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              Traditional and emerging cardiovascular and renal risk factors: an epidemiologic perspective.

               C Zoccali (2006)
              Patients with chronic kidney disease (CKD) represent an important segment of the population (7-10%) and, mostly because of the high risk of cardiovascular complications associated with renal insufficiency, detection and treatment of CKD is now a public health priority. Traditional risk factors can incite renal dysfunction and cardiovascular damage as well. As renal function deteriorates, non-traditional risk factors play an increasing role both in glomerular filtration rate (GFR) loss and cardiovascular damage. Secondary analyses of controlled clinical trials suggest that inflammation may be a modifiable risk factor both for cardiac ischemia and renal disease progression in patients with or at risk of coronary heart disease. Homocysteine predicts renal function loss in the general population and cardiovascular events in end-stage renal disease (ESRD), but evidence that this sulfur amino acid is directly implicated in the progression of renal disease and in the high cardiovascular mortality of uremic patients is still lacking. High sympathetic activity and raised plasma concentration of asymmetric dimethylarginine (ADMA) have been associated to reduced GFR in patients with CKD and to cardiovascular complications in those with ESRD but again we still lack clinical trials targeting these risk factors. Presently, the clinical management of CKD patients remains largely unsatisfactory because only a minority of these attain the treatment goals recommended by current guidelines. Thus, in addition to research into new and established risk factors, it is important that nephrologists make the best use of knowledge already available to optimize the follow-up of these patients.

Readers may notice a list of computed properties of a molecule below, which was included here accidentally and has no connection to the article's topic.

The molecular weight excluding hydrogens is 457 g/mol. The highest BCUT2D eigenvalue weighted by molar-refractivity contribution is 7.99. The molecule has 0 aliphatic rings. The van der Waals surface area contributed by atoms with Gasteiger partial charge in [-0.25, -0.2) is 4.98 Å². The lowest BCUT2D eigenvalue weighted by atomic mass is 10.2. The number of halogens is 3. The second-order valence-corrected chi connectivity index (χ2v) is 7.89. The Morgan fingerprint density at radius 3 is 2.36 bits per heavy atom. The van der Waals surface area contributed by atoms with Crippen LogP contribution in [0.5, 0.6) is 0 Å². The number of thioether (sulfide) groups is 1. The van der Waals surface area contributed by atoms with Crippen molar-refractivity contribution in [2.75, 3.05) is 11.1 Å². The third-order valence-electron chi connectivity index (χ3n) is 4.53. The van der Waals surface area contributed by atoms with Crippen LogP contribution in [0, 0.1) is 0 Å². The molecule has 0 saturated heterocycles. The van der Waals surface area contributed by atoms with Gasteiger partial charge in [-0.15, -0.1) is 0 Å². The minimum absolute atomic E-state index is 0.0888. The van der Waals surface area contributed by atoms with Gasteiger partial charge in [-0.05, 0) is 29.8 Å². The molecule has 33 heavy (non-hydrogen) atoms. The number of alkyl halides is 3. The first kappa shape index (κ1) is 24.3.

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                Author and article information

                Journal
                NEC
                Nephron Clin Pract
                10.1159/issn.1660-2110
                Nephron Clinical Practice
                S. Karger AG
                1660-2110
                2008
                March 2008
                22 January 2008
                : 108
                : 2
                : c106-c112
                Affiliations
                Department of Hematology, Oncology and Molecular Medicine, Istituto Superiore di Sanità, Rome, Italy
                Article
                113527 Nephron Clin Pract 2008;108:c106
                10.1159/000113527
                18212512
                © 2008 S. Karger AG, Basel

                Copyright: All rights reserved. No part of this publication may be translated into other languages, reproduced or utilized in any form or by any means, electronic or mechanical, including photocopying, recording, microcopying, or by any information storage and retrieval system, without permission in writing from the publisher. Drug Dosage: The authors and the publisher have exerted every effort to ensure that drug selection and dosage set forth in this text are in accord with current recommendations and practice at the time of publication. However, in view of ongoing research, changes in government regulations, and the constant flow of information relating to drug therapy and drug reactions, the reader is urged to check the package insert for each drug for any changes in indications and dosage and for added warnings and precautions. This is particularly important when the recommended agent is a new and/or infrequently employed drug. Disclaimer: The statements, opinions and data contained in this publication are solely those of the individual authors and contributors and not of the publishers and the editor(s). The appearance of advertisements or/and product references in the publication is not a warranty, endorsement, or approval of the products or services advertised or of their effectiveness, quality or safety. The publisher and the editor(s) disclaim responsibility for any injury to persons or property resulting from any ideas, methods, instructions or products referred to in the content or advertisements.

                Page count
                Figures: 2, Tables: 2, References: 34, Pages: 1
                Categories
                Original Paper